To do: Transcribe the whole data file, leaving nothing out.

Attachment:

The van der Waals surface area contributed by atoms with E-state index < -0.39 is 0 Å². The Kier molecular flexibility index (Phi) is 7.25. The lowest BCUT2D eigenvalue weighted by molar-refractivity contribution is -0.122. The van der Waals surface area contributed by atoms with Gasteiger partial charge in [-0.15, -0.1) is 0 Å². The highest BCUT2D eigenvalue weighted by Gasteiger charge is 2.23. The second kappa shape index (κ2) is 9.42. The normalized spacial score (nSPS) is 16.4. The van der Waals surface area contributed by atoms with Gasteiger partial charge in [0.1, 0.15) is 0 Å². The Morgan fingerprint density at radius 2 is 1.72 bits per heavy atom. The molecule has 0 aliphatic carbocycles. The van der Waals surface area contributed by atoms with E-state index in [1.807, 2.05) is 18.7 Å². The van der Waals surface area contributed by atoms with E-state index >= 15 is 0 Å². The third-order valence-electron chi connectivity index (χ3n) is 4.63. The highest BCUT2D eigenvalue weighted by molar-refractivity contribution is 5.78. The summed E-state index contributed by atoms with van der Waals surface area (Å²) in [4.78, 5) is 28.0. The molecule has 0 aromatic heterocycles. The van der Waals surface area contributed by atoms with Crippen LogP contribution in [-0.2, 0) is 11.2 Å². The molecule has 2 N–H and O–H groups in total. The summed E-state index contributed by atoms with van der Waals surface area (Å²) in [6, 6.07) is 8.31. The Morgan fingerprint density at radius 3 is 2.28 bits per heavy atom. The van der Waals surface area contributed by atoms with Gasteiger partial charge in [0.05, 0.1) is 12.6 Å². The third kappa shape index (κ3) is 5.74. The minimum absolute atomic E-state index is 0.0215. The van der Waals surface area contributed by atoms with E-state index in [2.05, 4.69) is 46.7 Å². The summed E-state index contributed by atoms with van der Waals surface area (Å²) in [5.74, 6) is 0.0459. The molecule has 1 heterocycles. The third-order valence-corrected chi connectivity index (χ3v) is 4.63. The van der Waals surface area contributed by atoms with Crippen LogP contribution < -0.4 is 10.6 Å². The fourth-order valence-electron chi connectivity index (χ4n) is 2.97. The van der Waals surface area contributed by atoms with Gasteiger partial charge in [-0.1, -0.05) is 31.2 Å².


The van der Waals surface area contributed by atoms with E-state index < -0.39 is 0 Å². The Kier molecular flexibility index (Phi) is 7.25. The lowest BCUT2D eigenvalue weighted by molar-refractivity contribution is -0.122. The van der Waals surface area contributed by atoms with Gasteiger partial charge in [-0.15, -0.1) is 0 Å². The highest BCUT2D eigenvalue weighted by Gasteiger charge is 2.23. The second kappa shape index (κ2) is 9.42. The normalized spacial score (nSPS) is 16.4. The van der Waals surface area contributed by atoms with Gasteiger partial charge in [0.1, 0.15) is 0 Å². The Morgan fingerprint density at radius 2 is 1.72 bits per heavy atom. The molecule has 0 aliphatic carbocycles. The van der Waals surface area contributed by atoms with E-state index in [1.807, 2.05) is 18.7 Å². The van der Waals surface area contributed by atoms with E-state index >= 15 is 0 Å². The third-order valence-electron chi connectivity index (χ3n) is 4.63. The highest BCUT2D eigenvalue weighted by molar-refractivity contribution is 5.78. The summed E-state index contributed by atoms with van der Waals surface area (Å²) in [4.78, 5) is 28.0. The molecule has 0 aromatic heterocycles. The van der Waals surface area contributed by atoms with Crippen LogP contribution in [-0.2, 0) is 11.2 Å². The molecule has 2 N–H and O–H groups in total. The summed E-state index contributed by atoms with van der Waals surface area (Å²) in [6, 6.07) is 8.31. The Morgan fingerprint density at radius 3 is 2.28 bits per heavy atom. The van der Waals surface area contributed by atoms with Gasteiger partial charge in [0.05, 0.1) is 12.6 Å². The third kappa shape index (κ3) is 5.74. The minimum absolute atomic E-state index is 0.0215. The van der Waals surface area contributed by atoms with E-state index in [2.05, 4.69) is 46.7 Å². The summed E-state index contributed by atoms with van der Waals surface area (Å²) in [5.74, 6) is 0.0459. The molecule has 1 heterocycles. The third-order valence-corrected chi connectivity index (χ3v) is 4.63. The van der Waals surface area contributed by atoms with Crippen LogP contribution < -0.4 is 10.6 Å². The fourth-order valence-electron chi connectivity index (χ4n) is 2.97. The van der Waals surface area contributed by atoms with Gasteiger partial charge in [-0.1, -0.05) is 31.2 Å².